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Let’s REALLY Do The Math Part 3: California + Math = Size Matters

by Paulina

In Part 1: Counting What Counts, I claimed that the entrenchedness that prevents us from starting from what we want, rather than from what (we think) we’re trapped in, is “fractal.” It is.

If you agree the US 2020 carbon target shows the need for a cumulative carbon budget that’s accountable to the amount of carbon dioxide we want in the atmosphere, you’ll savor the added twist of the California target we’re going to look at in this post.

The Do the Math campaign compares the global carbon budget with the fossil carbon pools (reserves of fossil fuels) already on the books around the world. The point of the comparison is that we have a lot more fossil carbon than we can burn, given our commitment to avoid dangerous interference with the climate system.

Let’s have a look at what happens when we don’t use a cumulative carbon budget and instead try to compare the size of a newly “added” fossil carbon pool to the size of estimated emissions reductions. It’s an interesting and clear example of the perils of the entrenched carbon emissions vantage point, that of “emissions reduction targets.”

California has determined a projected “baseline” 507 million metric tons of carbon dioxide equivalent (507 MMtCO2e) for 2020. Meanwhile, California law calls for emissions to be reduced to 427 MMtCO2e, by 2020 (this is equivalent to the estimated 1990 California emissions). The “challenge,” according to this vantage point, is one of closing an 80 MMtCO2e “gap.” Meanwhile, a huge “new” pool of carbon has been deemed recoverable under the surface of California: 15 billion barrels of shale oil. Our “507 minus 427” vantage point might tempt us to gauge the size of this carbon pool in terms of the gap to be closed and lead us to conclude that adding that carbon pool to the atmosphere is equivalent to delaying implementing our 2020 target by 80 years. (15 billion barrels ≈ 6.4 billion tons of CO2; 6.4 billion / 80 million = 80 “years.”)

But what if the 2020 “baseline” were instead 600 or 700 MMtCO2e — i.e., suppose we’re starting from a worse place in 2020. Suddenly, the California 15 billion-barrel carbon pool would seem smaller. If the 2020 “baseline” were, say, 627 MMtCO2e, we’d need a “200-value combo pack” of measures, instead of an “80-pack,” to close the 2020 gap between the baseline (627) and the  California AB32 target (427). So, the oil would “only” “set us back” 32 years (6.5 billion/200 million = 32) instead of 80!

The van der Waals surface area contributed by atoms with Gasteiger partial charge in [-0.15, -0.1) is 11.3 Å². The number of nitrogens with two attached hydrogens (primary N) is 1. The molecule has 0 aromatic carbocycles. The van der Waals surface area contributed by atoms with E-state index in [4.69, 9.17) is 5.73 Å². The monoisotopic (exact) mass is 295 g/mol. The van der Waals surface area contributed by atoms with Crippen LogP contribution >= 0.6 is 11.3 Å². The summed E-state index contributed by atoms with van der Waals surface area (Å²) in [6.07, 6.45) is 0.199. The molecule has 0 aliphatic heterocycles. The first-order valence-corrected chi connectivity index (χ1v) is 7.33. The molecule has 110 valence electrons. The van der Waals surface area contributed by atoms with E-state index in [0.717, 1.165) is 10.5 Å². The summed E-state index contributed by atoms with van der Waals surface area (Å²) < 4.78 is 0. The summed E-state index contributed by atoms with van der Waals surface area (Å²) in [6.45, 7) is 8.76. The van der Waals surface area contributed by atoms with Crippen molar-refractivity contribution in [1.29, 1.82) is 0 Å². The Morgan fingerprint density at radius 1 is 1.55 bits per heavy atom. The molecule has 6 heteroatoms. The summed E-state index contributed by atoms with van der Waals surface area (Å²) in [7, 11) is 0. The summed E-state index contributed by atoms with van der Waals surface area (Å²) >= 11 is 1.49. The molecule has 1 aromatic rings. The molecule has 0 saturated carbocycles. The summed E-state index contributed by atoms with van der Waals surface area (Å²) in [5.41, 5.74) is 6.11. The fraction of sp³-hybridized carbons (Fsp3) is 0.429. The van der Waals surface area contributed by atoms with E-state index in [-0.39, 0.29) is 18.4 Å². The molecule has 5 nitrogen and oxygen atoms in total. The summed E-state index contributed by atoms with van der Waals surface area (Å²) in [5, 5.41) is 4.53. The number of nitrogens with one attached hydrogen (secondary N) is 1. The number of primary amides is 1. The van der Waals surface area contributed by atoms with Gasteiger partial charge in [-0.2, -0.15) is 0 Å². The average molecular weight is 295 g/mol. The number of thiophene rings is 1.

Our vantage point and frame of comparison make it seem as though the California oil wouldn’t be AS big an extra amount of carbon, if only we were emitting more in 2020…


Meanwhile, in the real world, the oil would of course loom even larger in that case, because of the tougher place from where we’re starting.

(Barring the possibility that a world in which we had the ambition to close such a much larger gap would be a much better place to start from…)

Analogously, suppose we were targeting an arguably much more appropriate roughly 30% below 1990 levels by 2020, i.e., say, 307 MMtCO2e, starting from the official 507 baseline? Again, we would need a “200-pack,” making the CA oil worth about “32” again, measured in “AB32 years,” rather than the original 80.

Once again, the tougher our challenge, the less of a problem the oil seems to be, even though, in reality, the oil is instead more of a problem, the greater our 2020 ambitions.

The entrenched view that starts from our BAU pollution – our patient on the gurney — and uses this as the frame of reference is as absurd as a healthcare system that incentivizes ill health.

But Californians – and the rest of us — have access to a much less entrenched vantage point, one that’s a much more helpful guide, if we’re willing to break some new ground.

We can really do the math and start thinking in terms of cumulative carbon budgets.

Notice that the more ambitious our cumulative carbon budget, the larger the California carbon pool looms : the cumulative carbon budget vantage point matches reality, always a good sign.

We need to think about emissions from the bottom up, not from the top down, so to speak (I realize this is an idiosyncratic use of “bottom up” and “top down”):

Bottom up (cartwheels):

If we do such and thus, how much will we be emitting?

Man vill bara hjula!
Here, the “such and thus” correspond to our positive vision of the communities we want to build or transform, as if we were planning healthy communities for the people we love.

Top down (gurney view):

If we do such and thus, how much will we be reducing emissions based on a quasi-BAU, imaginary, counter-intuitive, and counter-productive, projected “baseline”?

Here, the “such and thus” correspond to incremental modifications of the business-as-usual we think we’re stuck in, even though business as usual is a lie.

Let’s REALLY Do The Math: Part 1 Part 2 (Bonus part, coming soon!)

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